Joan Miró, ‘Two letters with drawings’, Doyle
Joan Miró, ‘Two letters with drawings’, Doyle
Joan Miró, ‘Two letters with drawings’, Doyle

One signed Miro (lr) and dated 10/IX.78; and the other dated 2/XII/79

One in which the artist thanks Robert Fizdale for the 'belle chemise' in which he is very elegant and walks in the moonlight; and the other mentions a beautiful song for Arthur Gold and Robert Fizdale

Ink on artist's letterhead onion skin paper

Each sheet 11.5 x 8.25 inches (29.2 x 21 cm)

Each with an envelope affixed to the backing, to the pianists in Water Mill.

Robert Fizdale and Arthur Gold were a classical two-piano duo active in the 1940s and 1950s. Composers such as John Cage and Francis Poulenc wrote works for them.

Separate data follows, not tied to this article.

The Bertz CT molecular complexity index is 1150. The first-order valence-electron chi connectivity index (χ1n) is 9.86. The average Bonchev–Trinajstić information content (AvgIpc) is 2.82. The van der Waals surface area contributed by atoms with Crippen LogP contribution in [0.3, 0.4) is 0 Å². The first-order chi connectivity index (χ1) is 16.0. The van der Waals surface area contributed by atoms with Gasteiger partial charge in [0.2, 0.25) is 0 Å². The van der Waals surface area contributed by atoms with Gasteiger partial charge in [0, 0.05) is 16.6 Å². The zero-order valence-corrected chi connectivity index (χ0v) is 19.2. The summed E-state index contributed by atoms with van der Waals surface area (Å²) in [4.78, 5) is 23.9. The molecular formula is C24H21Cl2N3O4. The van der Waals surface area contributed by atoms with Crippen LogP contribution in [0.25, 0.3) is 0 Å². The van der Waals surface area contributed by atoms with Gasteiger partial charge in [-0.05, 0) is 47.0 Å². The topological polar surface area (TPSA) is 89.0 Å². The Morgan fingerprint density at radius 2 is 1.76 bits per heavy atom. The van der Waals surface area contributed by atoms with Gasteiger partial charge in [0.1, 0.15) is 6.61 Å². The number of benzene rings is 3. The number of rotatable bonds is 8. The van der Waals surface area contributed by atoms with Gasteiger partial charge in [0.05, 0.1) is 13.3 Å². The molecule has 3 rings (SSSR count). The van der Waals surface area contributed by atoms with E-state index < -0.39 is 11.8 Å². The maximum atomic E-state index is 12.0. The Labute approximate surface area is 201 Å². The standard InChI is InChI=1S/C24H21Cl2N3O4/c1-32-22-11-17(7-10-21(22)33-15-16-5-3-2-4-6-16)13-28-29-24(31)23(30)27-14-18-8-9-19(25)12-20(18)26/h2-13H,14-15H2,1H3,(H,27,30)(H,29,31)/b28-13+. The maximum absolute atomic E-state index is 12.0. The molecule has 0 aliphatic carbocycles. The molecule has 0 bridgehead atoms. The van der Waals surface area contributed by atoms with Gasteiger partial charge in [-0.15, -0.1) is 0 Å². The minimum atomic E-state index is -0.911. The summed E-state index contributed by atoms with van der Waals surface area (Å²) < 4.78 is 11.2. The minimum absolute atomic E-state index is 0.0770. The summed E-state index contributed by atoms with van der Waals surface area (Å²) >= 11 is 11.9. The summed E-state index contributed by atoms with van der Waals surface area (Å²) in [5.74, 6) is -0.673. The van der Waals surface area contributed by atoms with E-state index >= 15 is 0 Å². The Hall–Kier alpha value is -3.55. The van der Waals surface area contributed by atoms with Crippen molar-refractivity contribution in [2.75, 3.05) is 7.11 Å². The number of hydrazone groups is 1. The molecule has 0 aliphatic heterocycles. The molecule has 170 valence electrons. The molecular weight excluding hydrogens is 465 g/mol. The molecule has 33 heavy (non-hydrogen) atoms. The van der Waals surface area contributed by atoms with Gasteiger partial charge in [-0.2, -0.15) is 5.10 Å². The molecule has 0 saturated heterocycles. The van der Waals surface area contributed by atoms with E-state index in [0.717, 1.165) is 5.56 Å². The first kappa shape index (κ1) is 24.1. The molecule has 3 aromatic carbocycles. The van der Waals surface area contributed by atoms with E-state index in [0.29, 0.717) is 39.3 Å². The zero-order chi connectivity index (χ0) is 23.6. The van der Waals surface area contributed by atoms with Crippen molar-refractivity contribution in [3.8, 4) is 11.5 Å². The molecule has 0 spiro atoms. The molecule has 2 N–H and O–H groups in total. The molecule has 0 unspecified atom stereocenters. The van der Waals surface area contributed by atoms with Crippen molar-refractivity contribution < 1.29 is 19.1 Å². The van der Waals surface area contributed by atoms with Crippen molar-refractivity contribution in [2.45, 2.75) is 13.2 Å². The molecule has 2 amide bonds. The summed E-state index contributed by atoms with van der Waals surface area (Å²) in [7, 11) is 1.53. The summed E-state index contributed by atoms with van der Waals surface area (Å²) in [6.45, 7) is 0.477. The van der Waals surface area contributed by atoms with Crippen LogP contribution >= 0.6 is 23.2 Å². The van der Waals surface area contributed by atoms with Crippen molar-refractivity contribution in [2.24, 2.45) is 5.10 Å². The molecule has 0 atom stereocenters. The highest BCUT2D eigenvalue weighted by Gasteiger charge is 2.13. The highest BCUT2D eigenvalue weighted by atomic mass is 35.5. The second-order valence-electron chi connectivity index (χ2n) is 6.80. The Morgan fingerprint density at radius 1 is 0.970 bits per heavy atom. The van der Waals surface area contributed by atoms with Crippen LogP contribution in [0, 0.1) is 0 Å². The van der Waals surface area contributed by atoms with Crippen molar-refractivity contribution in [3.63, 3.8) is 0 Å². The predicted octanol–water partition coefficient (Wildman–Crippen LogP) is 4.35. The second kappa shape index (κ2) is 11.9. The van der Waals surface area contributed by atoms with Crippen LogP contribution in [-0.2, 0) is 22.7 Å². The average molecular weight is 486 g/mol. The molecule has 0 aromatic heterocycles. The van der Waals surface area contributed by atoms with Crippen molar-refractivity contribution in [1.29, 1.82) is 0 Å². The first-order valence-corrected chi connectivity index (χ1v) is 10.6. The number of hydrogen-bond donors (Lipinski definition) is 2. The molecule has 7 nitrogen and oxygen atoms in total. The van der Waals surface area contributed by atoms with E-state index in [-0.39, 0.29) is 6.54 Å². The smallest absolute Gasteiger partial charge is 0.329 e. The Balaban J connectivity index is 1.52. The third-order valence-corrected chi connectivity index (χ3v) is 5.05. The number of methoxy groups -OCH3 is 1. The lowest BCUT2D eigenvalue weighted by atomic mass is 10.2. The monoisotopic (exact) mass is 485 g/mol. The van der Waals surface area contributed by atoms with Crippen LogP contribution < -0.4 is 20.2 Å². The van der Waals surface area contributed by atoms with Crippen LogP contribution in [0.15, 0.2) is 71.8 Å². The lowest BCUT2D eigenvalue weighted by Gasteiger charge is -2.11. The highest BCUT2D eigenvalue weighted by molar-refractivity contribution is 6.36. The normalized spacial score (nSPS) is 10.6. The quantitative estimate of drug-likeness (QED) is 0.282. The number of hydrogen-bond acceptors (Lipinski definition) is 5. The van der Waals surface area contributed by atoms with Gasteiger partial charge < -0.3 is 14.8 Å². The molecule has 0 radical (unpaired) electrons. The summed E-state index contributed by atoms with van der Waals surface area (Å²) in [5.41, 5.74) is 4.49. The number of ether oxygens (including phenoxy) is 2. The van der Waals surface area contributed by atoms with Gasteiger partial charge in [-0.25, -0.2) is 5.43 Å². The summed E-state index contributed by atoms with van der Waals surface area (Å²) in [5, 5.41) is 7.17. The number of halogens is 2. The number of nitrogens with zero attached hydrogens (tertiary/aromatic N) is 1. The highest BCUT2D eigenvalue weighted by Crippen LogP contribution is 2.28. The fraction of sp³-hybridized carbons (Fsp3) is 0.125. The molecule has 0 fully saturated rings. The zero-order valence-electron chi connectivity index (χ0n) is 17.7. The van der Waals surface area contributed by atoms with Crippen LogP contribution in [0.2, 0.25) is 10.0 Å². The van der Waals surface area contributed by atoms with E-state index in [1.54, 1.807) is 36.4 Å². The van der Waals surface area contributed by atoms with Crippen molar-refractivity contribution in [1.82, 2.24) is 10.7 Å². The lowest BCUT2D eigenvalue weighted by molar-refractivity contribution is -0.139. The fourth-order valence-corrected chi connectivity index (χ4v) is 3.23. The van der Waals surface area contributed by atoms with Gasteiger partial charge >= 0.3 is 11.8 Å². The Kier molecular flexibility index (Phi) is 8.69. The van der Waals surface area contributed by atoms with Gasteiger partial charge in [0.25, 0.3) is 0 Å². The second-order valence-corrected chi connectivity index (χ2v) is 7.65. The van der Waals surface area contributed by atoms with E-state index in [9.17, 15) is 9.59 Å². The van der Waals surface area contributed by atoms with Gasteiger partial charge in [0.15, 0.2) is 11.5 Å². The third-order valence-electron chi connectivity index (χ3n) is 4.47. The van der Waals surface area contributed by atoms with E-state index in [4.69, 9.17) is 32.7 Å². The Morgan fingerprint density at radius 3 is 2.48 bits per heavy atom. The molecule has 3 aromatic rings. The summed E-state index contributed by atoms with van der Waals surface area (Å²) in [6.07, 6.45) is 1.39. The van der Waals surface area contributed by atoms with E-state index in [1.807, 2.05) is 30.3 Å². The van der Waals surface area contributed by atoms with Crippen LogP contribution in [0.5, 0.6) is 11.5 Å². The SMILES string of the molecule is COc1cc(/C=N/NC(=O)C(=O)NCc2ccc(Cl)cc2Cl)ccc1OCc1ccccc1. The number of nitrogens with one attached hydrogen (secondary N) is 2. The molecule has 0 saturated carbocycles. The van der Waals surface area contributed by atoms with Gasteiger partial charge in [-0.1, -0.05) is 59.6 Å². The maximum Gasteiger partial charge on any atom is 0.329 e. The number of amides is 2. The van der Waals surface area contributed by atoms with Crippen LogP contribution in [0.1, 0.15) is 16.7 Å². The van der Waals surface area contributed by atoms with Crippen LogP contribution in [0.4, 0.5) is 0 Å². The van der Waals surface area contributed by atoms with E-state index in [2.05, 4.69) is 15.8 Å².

Property from a Beekman Place Apartment

About Joan Miró

Joan Miró rejected the constraints of traditional painting, creating works “conceived with fire in the soul but executed with clinical coolness,” as he once said. Widely considered one of the leading Surrealists, though never officially part of the group, Miró pioneered a wandering linear style of Automatism—a method of “random” drawing that attempted to express the inner workings of the human psyche. Miró used color and form in a symbolic rather than literal manner, his intricate compositions combining abstract elements with recurring motifs like birds, eyes, and the moon. “I try to apply colors like words that shape poems, like notes that shape music,” he said. While he prized artistic freedom, Miró revered art history, basing a series of works on the Dutch Baroque interiors of Hendrick Sorgh and Jan Steen. In turn, Miró has inspired many artists—significantly Arshile Gorky, whose bold linear abstractions proved a foundational influence on Abstract Expressionism.

Spanish, 1893-1983, Barcelona, Spain, based in Paris and Catalonia, Spain